We three kings of Orient are;
Bearing gifts, we traverse afar,
Field and fountain, moor and mountain,
Following yonder star.
O star of wonder, star of night,
Star with royal beauty bright,
Westward leading, still proceeding,
Guide us to thy Perfect Light.
Let’s see what we can learn from the Bible about this familiar Christmas carol. Some translations of the Scriptures refer to these visitors as Wise Men, while others call them Magi. As such, they were not kings, but were well-educated men who served as advisors to kings of Persia (present-day Iran). Six centuries earlier, a Jewish captive named Daniel rose high in their ranks. He spoke of a future time in which God would overthrow the kingdoms of men and establish His own Kingdom on earth.
Down through the centuries, the prophecy of this future kingdom continued to be passed on to each new generation of Magi. Many a night would find them studying the stars and planets to look for clues when God was about to do this. Imagine the thrill when these particular astronomers saw movements in the heavens indicating a King was born in Israel. (The best explanation of what they saw is The Star of Bethlehem. You can watch it on YouTube. It lasts about an hour.)
Can you sense their excitement and anticipation of seeing this new King with their own eyes! Immediately, they began making preparations for the 4-6 month-journey from Persia to Israel. They had to hire people to protect them from bandits, others to take care of daily chores. In addition, they had to make sure they had enough food and money for the trip. Finally, preparations were complete and the day arrived to set out for the land of Israel with their entourage.
Arriving at Jerusalem, the capital of Israel, the Magi met the reigning king Herod (a bad man who secured his position with bribes and killed his own sons because he saw them as threats to his throne). Not knowing of his paranoia and brutality, they asked him where the new King had been born. Herod learned from priests of a prophecy indicating the Messiah’s birthplace was in Bethlehem, a short five miles away.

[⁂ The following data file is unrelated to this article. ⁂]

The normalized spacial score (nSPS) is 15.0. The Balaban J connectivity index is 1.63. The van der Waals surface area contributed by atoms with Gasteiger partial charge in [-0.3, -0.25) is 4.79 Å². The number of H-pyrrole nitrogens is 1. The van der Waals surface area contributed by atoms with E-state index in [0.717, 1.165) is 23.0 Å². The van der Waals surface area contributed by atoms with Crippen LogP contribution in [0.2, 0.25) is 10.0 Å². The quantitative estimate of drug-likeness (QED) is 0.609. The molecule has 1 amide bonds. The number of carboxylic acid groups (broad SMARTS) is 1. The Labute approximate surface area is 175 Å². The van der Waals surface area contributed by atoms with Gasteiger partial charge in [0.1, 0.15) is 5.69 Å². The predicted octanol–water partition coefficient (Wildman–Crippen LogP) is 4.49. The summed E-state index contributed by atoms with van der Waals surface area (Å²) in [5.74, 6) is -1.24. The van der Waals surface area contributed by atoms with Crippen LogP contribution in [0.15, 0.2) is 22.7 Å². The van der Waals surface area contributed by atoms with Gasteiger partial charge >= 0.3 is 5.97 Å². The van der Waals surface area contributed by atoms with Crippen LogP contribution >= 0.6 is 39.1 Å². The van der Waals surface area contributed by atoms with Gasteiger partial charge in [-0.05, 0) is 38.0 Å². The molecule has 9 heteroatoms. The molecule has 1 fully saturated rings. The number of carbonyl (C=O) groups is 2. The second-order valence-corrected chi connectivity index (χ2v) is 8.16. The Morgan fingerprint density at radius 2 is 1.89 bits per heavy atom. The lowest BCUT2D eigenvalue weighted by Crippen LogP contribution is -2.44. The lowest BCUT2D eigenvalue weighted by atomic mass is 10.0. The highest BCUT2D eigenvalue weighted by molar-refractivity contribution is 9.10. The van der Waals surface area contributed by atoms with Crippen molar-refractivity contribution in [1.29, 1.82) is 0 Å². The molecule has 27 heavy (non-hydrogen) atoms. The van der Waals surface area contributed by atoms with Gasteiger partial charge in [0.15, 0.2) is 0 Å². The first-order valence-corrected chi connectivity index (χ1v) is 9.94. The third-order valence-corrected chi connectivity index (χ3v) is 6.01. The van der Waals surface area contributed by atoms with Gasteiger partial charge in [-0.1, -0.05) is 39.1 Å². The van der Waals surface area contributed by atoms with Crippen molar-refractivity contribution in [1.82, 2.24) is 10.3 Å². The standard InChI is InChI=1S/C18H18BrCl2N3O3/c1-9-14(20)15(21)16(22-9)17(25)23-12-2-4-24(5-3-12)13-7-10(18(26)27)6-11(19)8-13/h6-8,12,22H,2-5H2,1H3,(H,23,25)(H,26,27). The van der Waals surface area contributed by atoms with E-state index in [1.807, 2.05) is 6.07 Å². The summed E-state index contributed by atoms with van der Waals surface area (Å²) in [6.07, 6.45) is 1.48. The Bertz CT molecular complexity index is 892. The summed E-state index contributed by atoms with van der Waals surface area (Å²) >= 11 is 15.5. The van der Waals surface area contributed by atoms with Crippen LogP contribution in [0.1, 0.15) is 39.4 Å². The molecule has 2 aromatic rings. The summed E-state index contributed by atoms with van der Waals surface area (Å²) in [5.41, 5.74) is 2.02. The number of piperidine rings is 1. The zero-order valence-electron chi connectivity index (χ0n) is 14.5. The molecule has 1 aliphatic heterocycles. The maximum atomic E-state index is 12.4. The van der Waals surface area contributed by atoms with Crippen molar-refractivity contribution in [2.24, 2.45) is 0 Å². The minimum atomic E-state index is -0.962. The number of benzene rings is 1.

No longer a babe in a manger, the Magi found the child Jesus living in a house. Knowing they were in the presence of Divine Royalty, the Magi knelt before Jesus and worshiped Him. Then they presented Him with their gifts. Gold was worthy of a king. Frankincense acknowledged this Child was God in the flesh. Myrrh seemed out of place because it represented death. But when you put them all together, these three gifts painted an accurate picture of the Messiah. God had entered the human race to pay the penalty for our sins by His death, and He is worth more than gold.
In a dream, God instructed the Magi not to return to Herod because he intended to kill Jesus. Not to be thwarted, when the Magi didn’t return, Herod ordered all the baby boys in Bethlehem two years old and younger to be slaughtered. But God forewarned Joseph and Mary of this plan, instructing them to take Jesus and escape through the night.
I think the most important lesson we can learn from the Magi is one you’ve probably seen on bumper stickers: Wise Men Still Seek Him!